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Health Standards and China

CHINA | Wednesday, 12 October 2011 | Views [485]

Your average Chinese person does not understand anything about health.  I don't say this to be stereotypical.  It's just true.  Most of my Chinese friends' knowledge seems to be largely based on old wives' tales and sorcery.  At least in America, I could count on my friends and family to at least consult some sort of quack pseudo-scientific article on the internet to bolster their inane claims about health or health care, but it appears our Chinese friends don't even do that.

Case in point:  This week, our school is doing renovations on part of our one teaching building.  They are re-painting and installing a sprinkler system.  (Installing a sprinkler system 3 years after the building is built could be the topic for a whole other column.)  Thus, our classrooms are full of fumes from whatever goes into the sprinkler conduits and certainly from all the fresh paint.  Going into certain sections was enough to cause one to be light-headed within a few minutes.  But our Chinese administrators felt no qualms about putting me, my fellow teachers, my pregnant wife and all of our students in such an atmosphere for hours on end.  It was not until we raised an even bigger stink ourselves that they even considered changing the venue for our classes.  We literally had to refuse to teach.

Now, we have been moved to another wing of the building which still has some smell, but not as much.  To keep the room ventilated, we keep the ceiling fans going full blast and have the windows flung wide open.  And now, these health-conscious Chinese are losing their minds because the fans, they say, are giving them colds.  Breathing paint fumes from directly across the hall is just fine, apparently.

There are several reasons for the woeful lack of medical knowledge in China.  First off, you've got a culture that did without universities or schools of higher learning for decades.  Most of our students come from families where the head of the family (usually the grandparent) didn't get educated at all.  Thus, the prevalence of old wives' tales abounds, and they are treated as seriously as any actual solid medical advice.  

Second, the Chinese have little grasp of cause and effect, which I theorize is because their educational model of "read, memorize, repeat" does not prepare them to think critically, think outside the box, or actually make application of what they learn.  One of the most popular pieces of medical advice in China is not to drink cold water.  This goes back to a time (which is still current in some places) where people had to boil water to make it potable.  They did so, of course, to distill out the impurities and germs that were in the water supply.  Because it was boiled, the water was hot when they drank it.  Now, generations later, they simply drink hot water because they think hot water is more healthy.  They believe that simply the temperature of the water can cause major maladies.  The joke amongst the Americans here is that cold water causes cancer, and hot water cures it.  It's not far from what the Chinese believe.  My wife went to an actual doctor for a stomach ache once, and the doctor concluded that she had the stomach ache because she drank too much cold water.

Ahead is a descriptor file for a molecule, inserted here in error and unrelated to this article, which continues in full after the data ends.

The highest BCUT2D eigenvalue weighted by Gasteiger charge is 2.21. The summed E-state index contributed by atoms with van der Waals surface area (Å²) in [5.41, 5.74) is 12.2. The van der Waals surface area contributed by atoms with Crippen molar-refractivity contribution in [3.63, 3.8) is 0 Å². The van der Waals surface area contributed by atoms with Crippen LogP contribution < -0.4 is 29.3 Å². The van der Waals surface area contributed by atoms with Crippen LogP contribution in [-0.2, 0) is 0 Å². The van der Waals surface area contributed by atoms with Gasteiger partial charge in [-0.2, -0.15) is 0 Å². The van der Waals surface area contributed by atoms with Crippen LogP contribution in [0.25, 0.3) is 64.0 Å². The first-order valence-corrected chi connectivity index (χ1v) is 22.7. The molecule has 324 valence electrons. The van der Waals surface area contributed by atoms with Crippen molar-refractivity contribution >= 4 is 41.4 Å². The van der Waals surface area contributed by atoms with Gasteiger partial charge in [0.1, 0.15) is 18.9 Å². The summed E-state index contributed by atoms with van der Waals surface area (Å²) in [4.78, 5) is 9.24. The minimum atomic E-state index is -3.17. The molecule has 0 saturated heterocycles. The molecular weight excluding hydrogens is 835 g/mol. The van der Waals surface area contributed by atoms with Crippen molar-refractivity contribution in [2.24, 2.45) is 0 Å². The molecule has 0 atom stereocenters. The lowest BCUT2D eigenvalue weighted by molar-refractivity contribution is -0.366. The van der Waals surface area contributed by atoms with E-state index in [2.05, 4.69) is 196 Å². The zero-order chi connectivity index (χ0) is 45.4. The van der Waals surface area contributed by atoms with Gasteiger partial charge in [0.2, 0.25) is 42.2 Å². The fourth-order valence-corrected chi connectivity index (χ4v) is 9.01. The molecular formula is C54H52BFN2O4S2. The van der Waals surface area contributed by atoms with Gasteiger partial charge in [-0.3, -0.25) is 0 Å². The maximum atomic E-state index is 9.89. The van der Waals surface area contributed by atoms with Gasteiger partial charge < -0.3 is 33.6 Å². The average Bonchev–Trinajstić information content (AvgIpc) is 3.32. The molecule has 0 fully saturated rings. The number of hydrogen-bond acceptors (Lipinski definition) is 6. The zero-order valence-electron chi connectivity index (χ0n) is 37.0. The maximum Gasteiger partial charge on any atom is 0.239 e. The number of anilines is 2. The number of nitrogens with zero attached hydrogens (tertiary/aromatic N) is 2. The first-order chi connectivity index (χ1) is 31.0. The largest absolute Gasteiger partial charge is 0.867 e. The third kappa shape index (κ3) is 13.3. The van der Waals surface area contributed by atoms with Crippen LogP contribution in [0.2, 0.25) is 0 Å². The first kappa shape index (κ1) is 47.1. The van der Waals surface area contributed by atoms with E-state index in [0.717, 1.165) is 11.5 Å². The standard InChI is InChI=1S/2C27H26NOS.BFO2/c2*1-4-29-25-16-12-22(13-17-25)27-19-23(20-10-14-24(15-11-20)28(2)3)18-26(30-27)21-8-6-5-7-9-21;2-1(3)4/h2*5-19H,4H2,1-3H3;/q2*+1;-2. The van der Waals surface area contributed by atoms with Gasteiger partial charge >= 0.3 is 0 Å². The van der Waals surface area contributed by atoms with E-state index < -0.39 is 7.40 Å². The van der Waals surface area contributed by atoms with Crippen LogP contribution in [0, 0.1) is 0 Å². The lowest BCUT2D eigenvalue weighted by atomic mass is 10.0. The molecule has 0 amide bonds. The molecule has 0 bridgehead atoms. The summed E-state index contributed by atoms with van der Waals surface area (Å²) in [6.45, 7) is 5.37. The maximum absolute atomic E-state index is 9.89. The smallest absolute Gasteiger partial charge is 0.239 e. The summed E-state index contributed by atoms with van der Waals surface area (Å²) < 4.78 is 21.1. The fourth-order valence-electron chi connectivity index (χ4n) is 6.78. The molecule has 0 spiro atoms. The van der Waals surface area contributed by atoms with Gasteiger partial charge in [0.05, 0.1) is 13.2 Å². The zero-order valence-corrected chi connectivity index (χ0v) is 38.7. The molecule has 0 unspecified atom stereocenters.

Third, as the example immediately above illustrates, Chinese doctors have absolutely abysmal training.

The Chinese seem to have no clue that the fan in my classroom is not giving them cold.  It couldn't possibly be because they don't wash their hands after wiping their butts.  You will never see a Chinese public toilet with soap at the wash basin.  They are concerned that not wearing enough clothes gives you a cold, but they are blissfully unaware that the rhinovirii and the staphococci they are carrying on their very hands are at the root of their illnesses, ALL of which they immediately run to the hospital for, receive an IV, and then are back at school the next day spreading their illnesses to their 7 roommates, their classmates, and whatever unfortunate person uses the desk immediately after them.  God help us all with what we must be stepping in, since every one of them feels free to spit on the floor and cough up whatever mucus they can in public areas.  

I'd like you also to bear in mind that my province is on the same latitude as the lower portions of Texas and Florida.  It's a tropical climate that is conducive to the growth of citrus fruit.  It's mid-October, and I am perfectly comfortable outside, even in the pouring rain, with shorts and a T-shirt.  These kids are running around in jackets, and the sight of a fan running makes them freak out.

Oddly enough, they won't bat an eye when it's freezing and snowing outside.  Students will sleep in unheated dormitories with the windows wide open in the middle of January when there are icicles outside.  They will come to class with frostbite on their hands.  But let someone turn on a fan in early autumn and they are freezing to death!

I try to understand the Chinese and their culture.  I really do.  But their health standards are one thing that I don't think I'll ever fully understand.

Tags: china, culture, disease, health

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